You should also consider how ethical and environmentally friendly your suppliers are too. Check their website's footer for an ISO 14001 accreditation - this is an internationally agreed standard for an environmental management system that ensures manufacturers have efficient systems in place to manage their resources and waste.

An FSC accreditation will ensure that your paper provider is importing their materials from sustainably managed forests.

There are also many B-Corps and carbon-balanced producers out there that are dedicated to sourcing materials ethically and offset their carbon footprint using trusted organisations such as the World Land Trust. You can see a list of carbon balanced printers here.

Below are a few sustainable packaging providers to get you started!

  • Grounded - plantmade, wastemade and papermade packaging

  • Woolcool - insulated food packaging using wool

  • Reuseabox - reuse courier boxes before they're recycled

  • The Good Cup - takeaway coffee cups without the plastic lid

  • Packhelp - a range of paper-based packaging solutions

  • Enviropack - off-the-shelf food & drink packaging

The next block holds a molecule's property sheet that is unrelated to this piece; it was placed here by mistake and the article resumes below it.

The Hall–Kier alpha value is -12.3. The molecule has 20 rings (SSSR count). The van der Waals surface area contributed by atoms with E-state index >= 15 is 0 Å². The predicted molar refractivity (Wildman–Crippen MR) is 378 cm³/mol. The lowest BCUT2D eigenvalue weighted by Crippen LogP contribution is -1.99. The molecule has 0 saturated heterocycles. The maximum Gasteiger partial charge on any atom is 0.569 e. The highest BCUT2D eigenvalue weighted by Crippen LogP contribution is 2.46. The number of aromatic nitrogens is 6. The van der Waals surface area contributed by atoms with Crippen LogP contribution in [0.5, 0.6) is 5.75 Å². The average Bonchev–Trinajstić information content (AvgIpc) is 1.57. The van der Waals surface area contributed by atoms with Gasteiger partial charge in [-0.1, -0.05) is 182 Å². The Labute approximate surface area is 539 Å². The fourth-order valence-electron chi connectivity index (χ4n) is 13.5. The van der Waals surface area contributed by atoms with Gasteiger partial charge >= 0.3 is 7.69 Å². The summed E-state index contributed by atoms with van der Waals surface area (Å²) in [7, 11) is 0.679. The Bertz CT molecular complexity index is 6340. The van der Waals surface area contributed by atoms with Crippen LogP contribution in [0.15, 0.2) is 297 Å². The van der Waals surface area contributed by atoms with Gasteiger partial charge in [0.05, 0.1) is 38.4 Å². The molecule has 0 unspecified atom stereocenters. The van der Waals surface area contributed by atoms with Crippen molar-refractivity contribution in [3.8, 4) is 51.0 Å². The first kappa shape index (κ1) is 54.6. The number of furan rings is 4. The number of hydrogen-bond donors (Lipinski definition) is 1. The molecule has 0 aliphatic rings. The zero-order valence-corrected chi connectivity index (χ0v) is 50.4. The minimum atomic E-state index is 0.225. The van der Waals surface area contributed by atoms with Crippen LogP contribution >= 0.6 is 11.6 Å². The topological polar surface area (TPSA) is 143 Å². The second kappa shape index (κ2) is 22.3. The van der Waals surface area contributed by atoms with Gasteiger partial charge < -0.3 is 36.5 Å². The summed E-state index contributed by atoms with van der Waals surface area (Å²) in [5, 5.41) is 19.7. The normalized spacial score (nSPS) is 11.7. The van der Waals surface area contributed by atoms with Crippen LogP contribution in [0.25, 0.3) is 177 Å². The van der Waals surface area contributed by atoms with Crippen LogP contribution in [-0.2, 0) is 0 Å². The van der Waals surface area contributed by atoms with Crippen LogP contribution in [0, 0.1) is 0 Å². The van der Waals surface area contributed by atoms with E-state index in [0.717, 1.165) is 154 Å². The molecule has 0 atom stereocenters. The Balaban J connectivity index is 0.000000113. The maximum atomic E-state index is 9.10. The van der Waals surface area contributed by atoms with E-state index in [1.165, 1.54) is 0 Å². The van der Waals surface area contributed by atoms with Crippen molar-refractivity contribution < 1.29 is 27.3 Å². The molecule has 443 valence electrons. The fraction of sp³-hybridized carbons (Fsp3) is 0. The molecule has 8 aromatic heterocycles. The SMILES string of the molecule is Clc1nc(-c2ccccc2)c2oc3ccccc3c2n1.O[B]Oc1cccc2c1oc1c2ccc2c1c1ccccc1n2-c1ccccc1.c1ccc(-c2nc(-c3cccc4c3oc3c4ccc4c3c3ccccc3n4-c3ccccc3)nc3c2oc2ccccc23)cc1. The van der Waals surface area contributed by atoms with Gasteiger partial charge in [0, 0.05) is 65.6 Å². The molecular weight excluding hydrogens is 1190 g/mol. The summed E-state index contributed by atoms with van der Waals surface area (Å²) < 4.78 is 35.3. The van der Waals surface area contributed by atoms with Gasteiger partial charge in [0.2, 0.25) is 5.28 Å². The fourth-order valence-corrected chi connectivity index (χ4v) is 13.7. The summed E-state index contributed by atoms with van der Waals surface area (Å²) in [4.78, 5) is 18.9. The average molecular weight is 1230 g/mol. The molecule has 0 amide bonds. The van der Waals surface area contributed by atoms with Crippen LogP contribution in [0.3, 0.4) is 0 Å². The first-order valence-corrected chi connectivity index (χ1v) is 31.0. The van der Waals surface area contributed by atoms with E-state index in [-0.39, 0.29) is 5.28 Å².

• Green Man - more off-the-shelf food & drink packaging

  • BioPak - even more off-the-shelf food & drink packaging!

  • Decent Packaging - no excuses now

In conclusion

It’s clear that sustainable food and drinks packaging is not only an ethical choice but a smart one. Embrace eco-friendly packaging and encourage your customers to do the same. 

Whilst many are campaigning for the government to ban single use plastic packaging, the reality is that the responsibility is shared with producers and designers alike. Why wait for legislation to force your hand when you can make a difference today?

From a consumer perspective we all need to do our best to shop locally and seasonally, avoid over-buying to reduce food waste and say no to excessive plastic packaging to encourage the big food producers to get with the programme. 

Together, we can make a difference in protecting our environment, one package at a time.

Root Studio is dedicated to helping businesses achieve more from their packaging and print, if you would like to discuss a new packaging project with us then get in touch

Thanks for reading